Spacing after periods, colons, question marks, and exclamation marks
Originally, typewriters had monospaced fonts (skinny letters and fat
letters took up the same amount of space), so two spaces after ending
punctuation marks such as the period were used to make the text more
legible. However, most computer fonts present no difficulty with proportion
or legibility, so use just one space after a period, colon, question mark,
or exclamation point at the end of a sentence. You will not be struck by
lightning, we promise!
Quotation marks and punctuation
In several English-speaking countries other than the USA, a period used with
quotation marks follows logic.
Myrtle said the word “darn”.
The period is outside the quotation marks because only the last word was
quoted, not the entire sentence.
Myrtle said, “I would never say that.”
The period went inside the quotation marks because this was Myrtle’s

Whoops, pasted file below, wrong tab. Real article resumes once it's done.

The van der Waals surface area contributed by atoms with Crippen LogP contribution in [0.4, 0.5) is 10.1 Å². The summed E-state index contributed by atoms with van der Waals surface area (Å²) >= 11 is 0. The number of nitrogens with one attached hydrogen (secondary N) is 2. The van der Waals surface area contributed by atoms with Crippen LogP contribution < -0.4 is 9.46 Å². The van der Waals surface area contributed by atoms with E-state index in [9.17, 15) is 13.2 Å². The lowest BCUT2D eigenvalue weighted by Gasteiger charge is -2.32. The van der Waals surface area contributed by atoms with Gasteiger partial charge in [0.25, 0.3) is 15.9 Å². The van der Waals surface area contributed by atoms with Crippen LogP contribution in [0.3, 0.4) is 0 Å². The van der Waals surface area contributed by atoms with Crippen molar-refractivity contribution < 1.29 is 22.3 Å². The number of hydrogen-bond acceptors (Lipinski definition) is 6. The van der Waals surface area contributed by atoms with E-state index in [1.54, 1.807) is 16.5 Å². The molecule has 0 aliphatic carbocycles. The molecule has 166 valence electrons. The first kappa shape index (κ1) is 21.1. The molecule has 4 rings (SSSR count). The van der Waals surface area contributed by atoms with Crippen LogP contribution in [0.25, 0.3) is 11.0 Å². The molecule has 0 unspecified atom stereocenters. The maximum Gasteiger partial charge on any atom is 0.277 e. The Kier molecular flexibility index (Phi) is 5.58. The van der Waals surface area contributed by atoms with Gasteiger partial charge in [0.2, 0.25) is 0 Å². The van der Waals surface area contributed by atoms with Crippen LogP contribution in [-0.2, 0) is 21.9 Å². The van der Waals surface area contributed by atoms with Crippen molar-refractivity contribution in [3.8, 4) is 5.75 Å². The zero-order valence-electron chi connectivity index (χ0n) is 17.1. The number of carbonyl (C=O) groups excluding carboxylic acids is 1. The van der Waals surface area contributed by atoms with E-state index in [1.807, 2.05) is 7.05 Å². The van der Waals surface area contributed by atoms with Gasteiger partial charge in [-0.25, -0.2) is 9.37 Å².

Today, in American English usage, the period always goes
inside the quotation marks.
Myrtle said the word “darn.”
This does not follow logic, but it makes life easier for those of us who
have enough to think about besides punctuation.
Forming plurals in English
As time has gone on, we have shortened some words and dropped the former
memo and memos used to be memorandum and
With the word data, we no longer see the singular datum
used at all. Data is now often seen with both singular and plural
verbs, although the word is considered strictly plural by purists.
data are being tabulated.
data is useful to the scientists.
Yet other words still retain their original spelling and plural form.
curriculum (singular) and curricula (plural).
Beginning sentences with but, and, because
In “the old days,” you may have been scolded for starting a
sentence with but, and, or because. But you
wouldn’t have deserved that scolding. If you start sentences with
these words, it’s usually a good idea to follow them with independent
But she would never say such a thing!
Because of this bee sting, my arm is swollen.
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